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Linear Regression and comparison of multiple dependent variables

  • 1.  Linear Regression and comparison of multiple dependent variables

    Posted Thu October 14, 2021 12:58 PM
    How would I go about using SPSS to bulk-compare variables to demographics, with the goal of finding variables that are statistically significant (P-value and/or correlation) only for certain subsets of demographics?

    For example, say I had variables A, B, C and demographics X, Y, Z, how would I prove that A is relevant to X and Y but not Z, B is relevant to Y only, and C is relevant to X+Z together but not individually, etc?

    In theory this could be done by running a linear regression report on each dependent variable then comparing the results, and that's fine with only three, but I have over 100 variables and ten sets of demographic questions each with up to ten possible responses, so I really don't want to do this manually if there's any other way?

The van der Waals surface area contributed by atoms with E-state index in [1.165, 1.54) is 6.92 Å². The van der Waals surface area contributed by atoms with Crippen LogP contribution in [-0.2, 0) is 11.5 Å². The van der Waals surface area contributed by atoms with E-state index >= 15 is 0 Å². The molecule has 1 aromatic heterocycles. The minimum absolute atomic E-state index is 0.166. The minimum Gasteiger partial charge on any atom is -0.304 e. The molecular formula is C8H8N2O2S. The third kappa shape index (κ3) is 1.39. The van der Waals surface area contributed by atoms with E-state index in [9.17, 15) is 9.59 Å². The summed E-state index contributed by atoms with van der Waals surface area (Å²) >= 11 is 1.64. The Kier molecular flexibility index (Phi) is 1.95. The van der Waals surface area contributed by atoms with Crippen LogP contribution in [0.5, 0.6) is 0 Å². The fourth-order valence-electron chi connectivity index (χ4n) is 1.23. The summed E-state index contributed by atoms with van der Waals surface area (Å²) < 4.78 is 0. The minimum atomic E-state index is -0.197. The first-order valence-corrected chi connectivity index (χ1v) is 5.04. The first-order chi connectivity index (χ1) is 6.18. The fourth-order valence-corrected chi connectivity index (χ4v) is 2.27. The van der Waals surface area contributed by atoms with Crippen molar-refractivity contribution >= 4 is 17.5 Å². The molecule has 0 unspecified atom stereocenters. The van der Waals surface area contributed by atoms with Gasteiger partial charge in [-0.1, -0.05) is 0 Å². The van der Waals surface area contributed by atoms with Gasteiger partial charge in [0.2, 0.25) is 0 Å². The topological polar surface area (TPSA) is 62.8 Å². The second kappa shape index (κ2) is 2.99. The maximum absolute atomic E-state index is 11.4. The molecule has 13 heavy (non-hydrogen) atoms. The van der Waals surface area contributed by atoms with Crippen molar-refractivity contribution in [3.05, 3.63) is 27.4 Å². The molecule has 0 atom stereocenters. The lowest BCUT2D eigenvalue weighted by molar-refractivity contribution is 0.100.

I suspect part of the method will involve recategorising some of my inputs from scalar to ordinal, but what comes after that?

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    David Stosser
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  • 2.  RE: Linear Regression and comparison of multiple dependent variables

    Posted Fri October 15, 2021 08:50 AM
    Hello

    you can try to calculate the correlation coefficients between the variables. 

    compute f = x+z.

    DEFINE !mylist () a b c x y z f
    !ENDDEFINE.

    CORRELATIONS
    /VARIABLES=!mylist
    /PRINT=TWOTAIL NOSIG FULL
    /MISSING=PAIRWISE.

    you will get in output window a matrix of correlation coefficients .

    best regards,

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    xq
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  • 3.  RE: Linear Regression and comparison of multiple dependent variables

    Posted Fri October 15, 2021 09:19 PM
    I don't think a correlation matrix would much help.
    I suggest that you try the NAIVE BAYES(Analyze > Classify > Naive Bayes) procedure.  It is designed to pick out the best predictors from a large set of possibilities.  You can specify candidate factors and candidate covariates, but it works one dependent variable at a time.

    It looks at each potential predictor in isolation, so it can be used with large sets of variables.  You can specify that a portion of the cases should be randomly assigned to a training set.  There are other options as well.

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    Jon Peck
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